CARe, known in some settings as “Disclosure, Apology and Offer,” is a program intended to serve as an alternative to litigation. 

How CARe works

CARe is about timely communication of important information and supporting families through an adverse outcome. The hospital or healthcare worker will meet with the injured patient and/or family member(s) and:

  • Explain what happened and why; 
  • Apologize; and, 
  • Discuss what will be done to prevent it from happening again. 

The communication process begins immediately following an adverse event, with staff conveying what is known at the time about what happened, how it will affect the patient's care, and how the hospital will support the patient and family. It continues after an investigation by the hospital or health care facility into the injury, when a determination is made by the patient safety team regarding whether or not it was caused by medical management.

In the Resolution stage of the CARe process, hospital representatives explain their findings about what led to the adverse outcome, and whether a medical mistake was involved. If the hospital or health care provider did make a mistake which resulted in the injury, the patient and/or family will meet with representatives of the hospital and its insurance company and family may be offered financial compensation if appropriate. The patient is encouraged to bring an attorney to any meetings, particularly those in which there is a discussion of financial compensation, but an attorney is not required.

If the care leading up to the injury was found to have been reasonable, the patient and/or family are given a thorough explanation and a chance to ask questions to help them understand what occurred. The health care facility also explains that it will stand behind the providers and defend the care in any legal proceedings that the patient or family chooses to bring. It also explains that all cases are rigorously studied as part of a comprehensive patient safety improvement effort.

Giving patients as much information as possible, in a timely manner, helps them to feel more in control and supported. In addition to being ethically more responsible, CARe is more effective at identifying cases from which the institution can learn and improve. It also helps to reinstate clinicians as advocates for their patients by diminishing the fear of litigation.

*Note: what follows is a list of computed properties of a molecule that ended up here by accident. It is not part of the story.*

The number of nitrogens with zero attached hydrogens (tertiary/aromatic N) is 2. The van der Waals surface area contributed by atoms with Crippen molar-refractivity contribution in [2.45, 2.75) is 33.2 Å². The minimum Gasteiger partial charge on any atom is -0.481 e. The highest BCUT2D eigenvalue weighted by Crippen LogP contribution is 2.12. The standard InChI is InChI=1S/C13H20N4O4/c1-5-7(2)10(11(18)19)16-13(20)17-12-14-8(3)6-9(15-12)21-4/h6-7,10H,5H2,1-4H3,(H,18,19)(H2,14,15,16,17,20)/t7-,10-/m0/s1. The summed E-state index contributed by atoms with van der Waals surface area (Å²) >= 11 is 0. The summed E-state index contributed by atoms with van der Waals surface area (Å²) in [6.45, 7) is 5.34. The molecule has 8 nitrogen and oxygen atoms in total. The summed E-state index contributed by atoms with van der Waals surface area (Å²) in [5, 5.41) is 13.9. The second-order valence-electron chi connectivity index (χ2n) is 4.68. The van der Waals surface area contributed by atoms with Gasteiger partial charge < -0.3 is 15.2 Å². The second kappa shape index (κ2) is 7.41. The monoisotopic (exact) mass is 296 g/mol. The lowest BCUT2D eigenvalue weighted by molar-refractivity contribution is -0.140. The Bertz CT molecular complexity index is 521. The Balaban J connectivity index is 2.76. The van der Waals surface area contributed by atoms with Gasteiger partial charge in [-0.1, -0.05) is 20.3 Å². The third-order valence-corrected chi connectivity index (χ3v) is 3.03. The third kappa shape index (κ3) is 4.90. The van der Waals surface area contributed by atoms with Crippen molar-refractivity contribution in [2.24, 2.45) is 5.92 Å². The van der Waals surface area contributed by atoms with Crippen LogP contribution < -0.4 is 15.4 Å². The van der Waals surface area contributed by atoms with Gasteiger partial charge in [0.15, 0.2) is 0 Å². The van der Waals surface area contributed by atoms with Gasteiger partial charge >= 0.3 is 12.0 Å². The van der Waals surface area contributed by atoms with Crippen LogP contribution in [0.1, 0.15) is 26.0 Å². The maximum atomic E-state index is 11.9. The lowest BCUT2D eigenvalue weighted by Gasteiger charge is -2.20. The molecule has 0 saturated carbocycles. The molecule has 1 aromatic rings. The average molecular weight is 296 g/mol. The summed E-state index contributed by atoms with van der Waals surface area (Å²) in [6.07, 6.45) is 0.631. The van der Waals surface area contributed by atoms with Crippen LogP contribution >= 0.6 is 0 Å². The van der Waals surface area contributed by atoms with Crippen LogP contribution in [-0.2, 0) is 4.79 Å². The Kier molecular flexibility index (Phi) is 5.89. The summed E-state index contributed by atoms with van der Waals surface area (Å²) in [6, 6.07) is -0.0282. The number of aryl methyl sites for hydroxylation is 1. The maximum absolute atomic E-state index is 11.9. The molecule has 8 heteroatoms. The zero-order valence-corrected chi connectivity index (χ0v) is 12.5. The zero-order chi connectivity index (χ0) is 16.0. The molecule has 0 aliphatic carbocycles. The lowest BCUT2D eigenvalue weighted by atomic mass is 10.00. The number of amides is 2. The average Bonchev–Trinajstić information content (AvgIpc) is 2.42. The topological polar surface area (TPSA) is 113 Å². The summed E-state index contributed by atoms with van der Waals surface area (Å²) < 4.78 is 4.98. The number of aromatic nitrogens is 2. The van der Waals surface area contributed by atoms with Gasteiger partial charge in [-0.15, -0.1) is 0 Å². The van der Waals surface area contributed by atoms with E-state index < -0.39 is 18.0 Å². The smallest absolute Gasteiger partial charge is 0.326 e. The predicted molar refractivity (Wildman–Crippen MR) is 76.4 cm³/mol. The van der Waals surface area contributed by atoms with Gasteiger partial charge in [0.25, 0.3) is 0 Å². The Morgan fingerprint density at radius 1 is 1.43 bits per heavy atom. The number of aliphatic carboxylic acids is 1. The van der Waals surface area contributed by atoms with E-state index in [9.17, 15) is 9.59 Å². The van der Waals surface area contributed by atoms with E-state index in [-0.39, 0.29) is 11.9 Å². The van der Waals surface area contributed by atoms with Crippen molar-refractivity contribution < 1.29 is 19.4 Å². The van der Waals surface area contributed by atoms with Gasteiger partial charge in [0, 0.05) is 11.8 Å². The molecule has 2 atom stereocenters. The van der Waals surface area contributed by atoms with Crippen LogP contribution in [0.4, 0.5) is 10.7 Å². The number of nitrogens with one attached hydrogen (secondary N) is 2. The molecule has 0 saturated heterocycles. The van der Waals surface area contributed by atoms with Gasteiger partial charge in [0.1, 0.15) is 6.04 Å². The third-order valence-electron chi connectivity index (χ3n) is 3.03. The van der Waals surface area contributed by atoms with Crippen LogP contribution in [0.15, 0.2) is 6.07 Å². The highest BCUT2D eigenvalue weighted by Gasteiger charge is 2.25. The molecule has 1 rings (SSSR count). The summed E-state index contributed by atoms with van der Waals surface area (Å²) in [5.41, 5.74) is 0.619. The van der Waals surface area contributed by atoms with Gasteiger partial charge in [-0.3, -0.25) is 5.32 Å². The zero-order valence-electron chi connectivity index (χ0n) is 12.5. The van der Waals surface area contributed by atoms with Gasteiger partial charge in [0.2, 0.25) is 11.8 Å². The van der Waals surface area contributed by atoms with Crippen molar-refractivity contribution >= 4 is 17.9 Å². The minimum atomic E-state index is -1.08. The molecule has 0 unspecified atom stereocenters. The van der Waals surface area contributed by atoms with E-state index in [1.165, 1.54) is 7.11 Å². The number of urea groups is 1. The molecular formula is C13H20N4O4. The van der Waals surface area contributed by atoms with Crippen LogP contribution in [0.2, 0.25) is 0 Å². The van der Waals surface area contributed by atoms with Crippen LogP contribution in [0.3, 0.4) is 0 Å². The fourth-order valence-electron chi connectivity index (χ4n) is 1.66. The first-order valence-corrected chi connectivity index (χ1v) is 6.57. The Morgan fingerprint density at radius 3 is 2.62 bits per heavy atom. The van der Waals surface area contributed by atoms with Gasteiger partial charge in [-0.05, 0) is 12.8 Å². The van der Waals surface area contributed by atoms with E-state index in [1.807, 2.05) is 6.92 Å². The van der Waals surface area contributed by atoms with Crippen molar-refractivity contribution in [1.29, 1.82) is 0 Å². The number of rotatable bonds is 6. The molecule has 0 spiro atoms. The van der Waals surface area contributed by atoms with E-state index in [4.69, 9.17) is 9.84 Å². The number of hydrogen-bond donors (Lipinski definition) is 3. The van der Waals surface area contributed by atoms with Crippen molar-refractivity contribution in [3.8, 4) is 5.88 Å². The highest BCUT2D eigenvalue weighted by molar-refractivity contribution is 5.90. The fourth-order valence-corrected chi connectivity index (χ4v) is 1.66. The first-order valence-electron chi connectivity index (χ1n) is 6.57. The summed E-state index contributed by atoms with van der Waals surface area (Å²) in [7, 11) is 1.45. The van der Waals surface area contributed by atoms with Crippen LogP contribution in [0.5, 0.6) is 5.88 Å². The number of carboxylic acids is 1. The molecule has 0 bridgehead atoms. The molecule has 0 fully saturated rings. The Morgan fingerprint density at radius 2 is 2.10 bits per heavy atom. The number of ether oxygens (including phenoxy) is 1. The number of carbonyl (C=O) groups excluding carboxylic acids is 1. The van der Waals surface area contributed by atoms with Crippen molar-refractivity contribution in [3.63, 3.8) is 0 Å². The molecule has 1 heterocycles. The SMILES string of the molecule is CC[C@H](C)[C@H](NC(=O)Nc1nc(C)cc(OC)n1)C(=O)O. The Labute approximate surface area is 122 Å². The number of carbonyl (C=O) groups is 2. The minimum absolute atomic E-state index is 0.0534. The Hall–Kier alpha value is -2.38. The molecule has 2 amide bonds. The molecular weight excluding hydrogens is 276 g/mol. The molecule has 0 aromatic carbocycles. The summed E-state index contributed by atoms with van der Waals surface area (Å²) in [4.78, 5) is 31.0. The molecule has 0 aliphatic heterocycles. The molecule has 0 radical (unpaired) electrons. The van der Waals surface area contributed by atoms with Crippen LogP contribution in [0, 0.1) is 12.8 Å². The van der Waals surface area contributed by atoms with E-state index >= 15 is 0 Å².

About CARe

Institutions adopting CARe

Massachusetts pilot sites:

Beth Israel Deaconess Medical Center in Boston
Beth Israel Deaconess Hospital-Needham
Beth Israel Deaconess Hospital-Milton
Baystate Medical Center in Springfield
Baystate Franklin Medical Center in Greenfield
Baystate Mary Lane Hospital in Ware

Sites in other states
University of Michigan Health Systems
Stanford University Medical Institutions
University of Illinois Medical Center
University of Washington Medical Center


Further reading on CARe

Download a more detailed description here.  

A summer 2012 Vital Signs article provides a further overview of the CARe model.

Another good overview of this type of model, along with related legal developments (up to 2007) and prominent related programs can be found here.

Full list of resources here.

A successful Model

Since 2001, successful implementation of a similar model at the University of Michigan has led to decreased patient injuries and claims as a result of increased reporting, system improvements following investigation of claims, shorter time to claim resolution, and dramatically decreased costs. We hope that in Massachusetts we will also see such positive results.

Click here for access to resources on proven effectiveness, data and Massachusetts legislation.